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Casey Artner
Worked at Ground Control Southern Oregon
Attended Southern Oregon University
Lives in Medford, OR
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Casey Artner

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Since when can G+ do full tweets? This is actually pretty cool!
“.@WSJopinion Mass surveillance doesn't make us safer. Congress has had YEARS to consider next steps. To say we need more time is clueless”
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Casey Artner

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Love this one, and try to live by it:
The reasonable man adapts himself to the world: the unreasonable one persists in trying to adapt the world to himself. Therefore all progress depends on the unreasonable man.
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Yonatan Zunger originally shared to Brief Dispatches:
 
A few weeks ago, this image showed up on a notorious hyper-granola website called "The Naked Label," along with the reminder that "we cannot make better food than nature." I want you to look at it for a moment, and tell me if you spot anything wrong with this image.

Next, I want to get this on a t-shirt, with the back of the shirt printed with detailed biological and medical information about the fungus depicted here -- the 100% all-natural amanita muscaria, which is both poisonous and psychoactive. In fact, I want a whole series of shirts with this same logo, and all sorts of other natural things depicted -- say, a plague bacillus, a golden dart frog, and maybe someone getting eaten by a bear.


But surely we all know what the website meant, and I'm just needlessly nitpicking on their rather dubious art direction? No: I'm criticizing them for the "naturalistic fallacy:" the belief that "natural" things are good, and "artificial" things are bad, even without any real understanding of what one and the other really are. It's a way to perform one's social class ["I only eat natural foods, of course; I would never let my children encounter anything packaged."] while drawing political and financial ire at technologies which are out there saving human lives every day. We get to worry about obesity epidemics because until a few years ago, we were worried about famines. I know: several of my family members nearly died from them.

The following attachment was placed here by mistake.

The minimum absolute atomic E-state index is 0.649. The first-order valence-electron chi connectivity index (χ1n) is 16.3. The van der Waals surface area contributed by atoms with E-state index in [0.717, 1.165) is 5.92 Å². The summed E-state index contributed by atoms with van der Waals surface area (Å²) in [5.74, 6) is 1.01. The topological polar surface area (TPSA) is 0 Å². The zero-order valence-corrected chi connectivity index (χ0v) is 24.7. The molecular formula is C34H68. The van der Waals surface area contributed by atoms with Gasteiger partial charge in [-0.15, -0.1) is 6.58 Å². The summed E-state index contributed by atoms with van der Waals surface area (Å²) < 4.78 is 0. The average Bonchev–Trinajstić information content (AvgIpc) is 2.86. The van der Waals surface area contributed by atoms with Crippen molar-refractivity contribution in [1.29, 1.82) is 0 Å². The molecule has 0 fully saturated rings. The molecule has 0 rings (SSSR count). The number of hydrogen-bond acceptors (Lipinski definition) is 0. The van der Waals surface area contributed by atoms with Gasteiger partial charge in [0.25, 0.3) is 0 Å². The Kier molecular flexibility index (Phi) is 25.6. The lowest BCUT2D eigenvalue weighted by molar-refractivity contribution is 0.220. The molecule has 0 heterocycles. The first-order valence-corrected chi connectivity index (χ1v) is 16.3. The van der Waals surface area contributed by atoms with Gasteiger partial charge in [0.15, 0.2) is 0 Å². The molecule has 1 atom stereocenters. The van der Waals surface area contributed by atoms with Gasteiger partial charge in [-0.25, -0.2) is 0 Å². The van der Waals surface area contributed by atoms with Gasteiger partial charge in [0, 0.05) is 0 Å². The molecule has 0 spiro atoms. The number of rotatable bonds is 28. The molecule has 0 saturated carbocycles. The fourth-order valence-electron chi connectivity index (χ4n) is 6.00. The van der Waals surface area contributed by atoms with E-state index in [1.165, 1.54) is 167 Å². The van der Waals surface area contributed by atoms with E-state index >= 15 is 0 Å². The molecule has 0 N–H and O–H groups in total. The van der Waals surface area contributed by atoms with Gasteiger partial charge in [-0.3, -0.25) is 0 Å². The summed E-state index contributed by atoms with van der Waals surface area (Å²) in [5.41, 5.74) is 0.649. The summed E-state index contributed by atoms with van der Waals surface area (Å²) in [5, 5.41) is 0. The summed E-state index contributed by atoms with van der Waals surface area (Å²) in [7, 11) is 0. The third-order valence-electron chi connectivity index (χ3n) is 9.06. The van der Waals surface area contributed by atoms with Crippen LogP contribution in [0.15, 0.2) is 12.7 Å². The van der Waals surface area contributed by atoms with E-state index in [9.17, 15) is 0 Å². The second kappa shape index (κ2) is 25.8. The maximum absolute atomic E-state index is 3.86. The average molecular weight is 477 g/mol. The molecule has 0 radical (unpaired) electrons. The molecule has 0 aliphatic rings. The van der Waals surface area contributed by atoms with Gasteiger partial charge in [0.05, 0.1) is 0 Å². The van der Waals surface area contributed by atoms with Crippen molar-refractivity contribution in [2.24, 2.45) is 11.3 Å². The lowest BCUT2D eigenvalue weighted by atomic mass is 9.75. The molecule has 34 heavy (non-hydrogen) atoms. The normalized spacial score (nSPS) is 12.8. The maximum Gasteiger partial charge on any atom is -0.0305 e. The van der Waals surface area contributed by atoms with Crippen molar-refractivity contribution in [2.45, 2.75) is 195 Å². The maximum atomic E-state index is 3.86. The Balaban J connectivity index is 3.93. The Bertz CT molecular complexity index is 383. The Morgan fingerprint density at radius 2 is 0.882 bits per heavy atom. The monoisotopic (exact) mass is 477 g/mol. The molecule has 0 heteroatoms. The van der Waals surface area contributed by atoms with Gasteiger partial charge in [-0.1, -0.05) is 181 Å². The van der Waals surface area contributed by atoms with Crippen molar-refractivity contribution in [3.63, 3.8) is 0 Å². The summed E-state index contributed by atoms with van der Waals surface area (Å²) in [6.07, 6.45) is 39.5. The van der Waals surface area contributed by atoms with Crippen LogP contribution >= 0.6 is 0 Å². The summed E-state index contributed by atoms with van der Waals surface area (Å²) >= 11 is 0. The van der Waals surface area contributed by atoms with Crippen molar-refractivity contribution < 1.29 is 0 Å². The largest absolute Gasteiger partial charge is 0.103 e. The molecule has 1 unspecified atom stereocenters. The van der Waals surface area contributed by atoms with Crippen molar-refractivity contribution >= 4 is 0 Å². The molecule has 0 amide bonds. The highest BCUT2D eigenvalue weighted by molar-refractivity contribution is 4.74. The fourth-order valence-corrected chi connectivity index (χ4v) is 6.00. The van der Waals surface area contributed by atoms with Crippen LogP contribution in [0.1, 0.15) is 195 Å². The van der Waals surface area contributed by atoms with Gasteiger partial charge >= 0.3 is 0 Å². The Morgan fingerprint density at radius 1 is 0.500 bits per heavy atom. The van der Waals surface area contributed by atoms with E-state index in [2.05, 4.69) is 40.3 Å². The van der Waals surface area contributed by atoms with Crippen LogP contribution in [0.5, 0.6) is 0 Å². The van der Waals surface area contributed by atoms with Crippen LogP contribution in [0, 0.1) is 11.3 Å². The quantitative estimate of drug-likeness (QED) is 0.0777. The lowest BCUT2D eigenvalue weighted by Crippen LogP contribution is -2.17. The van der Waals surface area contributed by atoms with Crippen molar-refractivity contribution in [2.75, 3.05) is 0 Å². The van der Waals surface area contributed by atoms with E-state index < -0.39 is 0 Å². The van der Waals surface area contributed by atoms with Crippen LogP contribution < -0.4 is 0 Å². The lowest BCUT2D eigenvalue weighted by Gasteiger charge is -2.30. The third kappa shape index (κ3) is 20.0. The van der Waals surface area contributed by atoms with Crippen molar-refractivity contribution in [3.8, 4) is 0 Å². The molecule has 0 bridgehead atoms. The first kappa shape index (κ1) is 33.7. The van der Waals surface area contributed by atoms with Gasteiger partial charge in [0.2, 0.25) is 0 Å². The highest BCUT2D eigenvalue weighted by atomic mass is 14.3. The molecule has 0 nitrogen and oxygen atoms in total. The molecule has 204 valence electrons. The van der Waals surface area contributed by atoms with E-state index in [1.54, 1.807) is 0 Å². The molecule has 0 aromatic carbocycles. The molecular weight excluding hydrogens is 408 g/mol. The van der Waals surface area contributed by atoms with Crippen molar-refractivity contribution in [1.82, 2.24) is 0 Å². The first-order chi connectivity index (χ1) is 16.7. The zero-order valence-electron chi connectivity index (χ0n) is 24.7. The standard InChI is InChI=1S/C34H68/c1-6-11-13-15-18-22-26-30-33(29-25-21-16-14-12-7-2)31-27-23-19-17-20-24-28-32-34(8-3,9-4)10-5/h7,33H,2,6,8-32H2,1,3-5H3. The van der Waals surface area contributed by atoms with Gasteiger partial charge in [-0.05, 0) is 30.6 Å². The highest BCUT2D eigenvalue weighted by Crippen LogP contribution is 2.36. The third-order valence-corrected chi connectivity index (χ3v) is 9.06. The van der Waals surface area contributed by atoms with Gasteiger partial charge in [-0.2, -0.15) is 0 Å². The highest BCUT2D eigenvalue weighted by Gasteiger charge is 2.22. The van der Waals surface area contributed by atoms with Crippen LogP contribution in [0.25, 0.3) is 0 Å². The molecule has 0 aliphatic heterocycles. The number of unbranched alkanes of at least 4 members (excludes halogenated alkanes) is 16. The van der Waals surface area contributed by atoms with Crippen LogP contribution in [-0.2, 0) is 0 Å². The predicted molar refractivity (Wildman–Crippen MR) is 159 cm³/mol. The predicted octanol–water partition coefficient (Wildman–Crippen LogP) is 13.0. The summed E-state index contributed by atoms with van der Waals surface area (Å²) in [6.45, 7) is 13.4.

There was recently an excellent article about real food concerns and how to separate them from populist nonsense; if you're at all interested, I recommend it. It's called "The biggest concerns about GMO food aren't really about GMO's," and it's by +Beth Skwarecki​: http://vitals.lifehacker.com/the-biggest-concerns-about-gmo-food-arent-really-about-1702906290

For the lovely image below and more about it, and the nonsense which sites like that purvey, a h/t to Yvette d'Entremont (@thescibabe on Twitter) and a recommendation for her article: http://gawker.com/the-bullshit-hypocrisy-of-all-natural-foods-1702686054
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One of the more fascinating interviews I've seen recently. Also in comic form: http://www.stuartmcmillen.com/comics_en/rat-park/#page-1
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I hope I don't hit insolvency.
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Have some feels.

"I have been - and always shall be - your friend.": http://youtu.be/SPBGZRRrEKM
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Casey Artner

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Yonatan Zunger originally shared to Brief Dispatches: